Managing Strategic Petroleum Reserves

The Wall Street Journal suggests today that part of the latest surge in China’s oil imports is attributable to a desire to boost the country’s oil stockpiles.

The Wall Street Journal reports that for 2012:Q1,

China’s crude imports rose 11% from the year-ago quarter, a much stronger pace than full-year 2011’s increase of 6%, the China’s General Administration of Customs said…. The wave of imports, added to domestic production, has exceeded the amount of crude the country’s refineries can process, analysts said….

China has brought new storage facilities online in recent months, said market observers and the International Energy Agency, another sign of a potential strategic reserve buildup. Also, China’s desire for energy security is becoming stronger amid turmoil in the Middle East, they said.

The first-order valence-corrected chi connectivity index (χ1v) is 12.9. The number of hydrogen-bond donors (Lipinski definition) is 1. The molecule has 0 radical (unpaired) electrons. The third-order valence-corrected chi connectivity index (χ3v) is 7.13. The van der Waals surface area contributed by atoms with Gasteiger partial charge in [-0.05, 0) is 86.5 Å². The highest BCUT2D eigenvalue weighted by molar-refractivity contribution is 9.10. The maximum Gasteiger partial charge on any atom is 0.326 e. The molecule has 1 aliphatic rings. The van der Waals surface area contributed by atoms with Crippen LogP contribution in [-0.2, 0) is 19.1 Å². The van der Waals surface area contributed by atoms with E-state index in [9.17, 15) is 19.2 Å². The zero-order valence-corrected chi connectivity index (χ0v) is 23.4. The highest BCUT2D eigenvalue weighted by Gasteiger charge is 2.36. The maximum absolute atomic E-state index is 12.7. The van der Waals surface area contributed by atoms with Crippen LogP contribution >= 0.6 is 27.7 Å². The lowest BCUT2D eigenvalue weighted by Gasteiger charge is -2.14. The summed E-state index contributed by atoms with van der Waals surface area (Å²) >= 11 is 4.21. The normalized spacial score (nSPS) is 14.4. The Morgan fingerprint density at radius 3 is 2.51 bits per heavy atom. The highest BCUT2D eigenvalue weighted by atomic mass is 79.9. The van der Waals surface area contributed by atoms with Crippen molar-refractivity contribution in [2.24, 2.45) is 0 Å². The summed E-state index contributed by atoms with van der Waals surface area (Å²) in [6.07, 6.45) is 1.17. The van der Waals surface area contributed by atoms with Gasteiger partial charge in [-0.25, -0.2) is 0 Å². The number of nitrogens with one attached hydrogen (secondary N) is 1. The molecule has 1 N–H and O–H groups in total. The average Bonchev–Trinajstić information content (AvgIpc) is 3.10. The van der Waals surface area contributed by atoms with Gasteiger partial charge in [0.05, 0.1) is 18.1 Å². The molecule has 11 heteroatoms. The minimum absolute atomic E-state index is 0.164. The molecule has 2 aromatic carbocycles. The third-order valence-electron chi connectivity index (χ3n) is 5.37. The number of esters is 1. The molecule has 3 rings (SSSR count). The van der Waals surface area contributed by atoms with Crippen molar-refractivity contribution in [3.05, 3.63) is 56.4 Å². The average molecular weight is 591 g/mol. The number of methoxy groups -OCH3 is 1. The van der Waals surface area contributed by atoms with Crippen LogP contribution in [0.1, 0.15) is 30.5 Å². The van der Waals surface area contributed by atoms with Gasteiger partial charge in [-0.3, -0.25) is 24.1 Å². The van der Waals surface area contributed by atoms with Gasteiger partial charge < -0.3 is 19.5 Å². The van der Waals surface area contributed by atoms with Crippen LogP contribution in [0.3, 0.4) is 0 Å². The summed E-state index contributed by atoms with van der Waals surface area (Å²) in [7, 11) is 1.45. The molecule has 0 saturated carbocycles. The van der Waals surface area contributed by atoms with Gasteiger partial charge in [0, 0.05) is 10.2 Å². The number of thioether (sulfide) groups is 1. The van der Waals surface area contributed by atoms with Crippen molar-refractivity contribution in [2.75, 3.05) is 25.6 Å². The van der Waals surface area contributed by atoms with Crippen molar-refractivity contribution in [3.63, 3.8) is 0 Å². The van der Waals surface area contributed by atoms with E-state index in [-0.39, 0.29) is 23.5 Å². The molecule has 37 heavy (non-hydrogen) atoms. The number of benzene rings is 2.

The added demand could amount to 50 million barrels this year, said Kang Wu, a senior fellow who follows China’s energy policies at East-West Center, a Honolulu think tank.

It’s interesting that this move by China is coming at the same time as the U.S. and its allies are moving in the direction of selling more oil out of their strategic stockpiles. Indeed, the 50 million barrel increase by China anticipated by Mr. Wu is about the size of the 60 million barrels sold from the strategic reserves of the U.S. and other countries last year.

The proposed release of oil by western nations and the current accumulation of oil by China may have a common cause– an effort to deal with the consequences of efforts to sanction Iran. While western sanctions are curtailing Iranian oil exports to many countries, China imported 30% more oil from Iran in 2011 than it had in 2010, a year when their overall crude imports were up only 6%.

The U.S. sanctions and sells, while China ignores and buys. I think it’s called arbitrage.

This post originally appeared at Econbrowser and is posted with permission.